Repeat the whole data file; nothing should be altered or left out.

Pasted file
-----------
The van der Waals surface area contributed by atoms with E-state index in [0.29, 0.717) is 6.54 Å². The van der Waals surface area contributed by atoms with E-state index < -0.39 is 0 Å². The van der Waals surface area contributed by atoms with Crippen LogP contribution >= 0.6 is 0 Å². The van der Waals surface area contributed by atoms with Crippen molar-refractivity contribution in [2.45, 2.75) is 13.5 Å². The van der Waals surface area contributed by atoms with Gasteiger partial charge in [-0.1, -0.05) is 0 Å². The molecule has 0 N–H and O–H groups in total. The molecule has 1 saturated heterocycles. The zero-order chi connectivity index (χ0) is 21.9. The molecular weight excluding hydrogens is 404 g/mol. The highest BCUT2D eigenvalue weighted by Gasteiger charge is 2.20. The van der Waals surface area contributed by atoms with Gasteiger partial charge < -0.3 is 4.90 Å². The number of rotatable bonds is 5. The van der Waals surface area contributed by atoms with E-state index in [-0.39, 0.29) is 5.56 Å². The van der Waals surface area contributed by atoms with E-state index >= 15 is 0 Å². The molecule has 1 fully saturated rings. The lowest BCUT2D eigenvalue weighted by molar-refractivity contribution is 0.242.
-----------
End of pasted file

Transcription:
The van der Waals surface area contributed by atoms with E-state index in [0.29, 0.717) is 6.54 Å². The van der Waals surface area contributed by atoms with E-state index < -0.39 is 0 Å². The van der Waals surface area contributed by atoms with Crippen LogP contribution >= 0.6 is 0 Å². The van der Waals surface area contributed by atoms with Crippen molar-refractivity contribution in [2.45, 2.75) is 13.5 Å². The van der Waals surface area contributed by atoms with Gasteiger partial charge in [-0.1, -0.05) is 0 Å². The molecule has 0 N–H and O–H groups in total. The molecule has 1 saturated heterocycles. The zero-order chi connectivity index (χ0) is 21.9. The molecular weight excluding hydrogens is 404 g/mol. The highest BCUT2D eigenvalue weighted by Gasteiger charge is 2.20. The van der Waals surface area contributed by atoms with Gasteiger partial charge < -0.3 is 4.90 Å². The number of rotatable bonds is 5. The van der Waals surface area contributed by atoms with E-state index in [-0.39, 0.29) is 5.56 Å². The van der Waals surface area contributed by atoms with E-state index >= 15 is 0 Å². The molecule has 1 fully saturated rings. The lowest BCUT2D eigenvalue weighted by molar-refractivity contribution is 0.242.